The text seemingly disappeared for centuries until a copy was discovered in 1873 by Philotheos Bry-ennios, Metropolitan of Nicomedia. Today it is included among the second-generation Christian writings known as the Apostolic Fathers.

Significant similarities between the Didache and the Gospel of Matthew have been found as these writings share words, phrases, and motifs. There is also an increasing reluctance of modern scholars to support the thesis that the Didache used Matthew. This close relationship between these two writings might suggest that both documents were created in the same historical and geographical setting. One argument that suggests a common environment is that the community of both the Didache and the gospel of Matthew was probably composed of Jewish Christians from the beginning.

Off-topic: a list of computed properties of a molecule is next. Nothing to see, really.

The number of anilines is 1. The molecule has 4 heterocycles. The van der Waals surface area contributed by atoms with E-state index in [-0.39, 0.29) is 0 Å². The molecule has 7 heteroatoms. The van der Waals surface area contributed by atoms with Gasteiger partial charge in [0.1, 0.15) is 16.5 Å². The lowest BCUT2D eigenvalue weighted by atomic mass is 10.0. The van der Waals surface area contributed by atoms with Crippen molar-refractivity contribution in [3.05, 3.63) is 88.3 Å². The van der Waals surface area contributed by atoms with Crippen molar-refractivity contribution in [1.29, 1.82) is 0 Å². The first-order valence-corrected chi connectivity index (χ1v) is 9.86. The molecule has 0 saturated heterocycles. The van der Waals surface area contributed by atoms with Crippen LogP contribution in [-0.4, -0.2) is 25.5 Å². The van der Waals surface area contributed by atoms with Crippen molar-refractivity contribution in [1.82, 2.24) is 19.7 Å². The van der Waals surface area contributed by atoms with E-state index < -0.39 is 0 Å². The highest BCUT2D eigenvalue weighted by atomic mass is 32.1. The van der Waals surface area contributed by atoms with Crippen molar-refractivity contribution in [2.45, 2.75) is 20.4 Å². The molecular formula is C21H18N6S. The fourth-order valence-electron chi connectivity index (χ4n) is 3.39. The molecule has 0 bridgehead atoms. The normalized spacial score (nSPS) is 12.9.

Taken from (H. Van de Sandt (ed), Matthew and the Didache, (Assen: Royal van Gorcum; Philadelphia: Fortress Press, 2005);

“The Two Ways teaching (Did. 1–6) may have served as a pre-baptismal instruction within the community of the Didache and Matthew. Furthermore, the correspondence of the Trinitarian baptismal formula in the Didache and Matthew (Did. 7 and Matt 28:19) as well as the similar shape of the Lord’s Prayer (Did. 8 and Matt 6:5–13) appear to reflect the use of similar oral traditions. Finally, both the community of the Didache (Did. 11–13) and Matthew (Matt 7:15–23; 10:5–15, 40–42; 24:11,24) were visited by itinerant apostles and prophets, some of whom were heterodox.”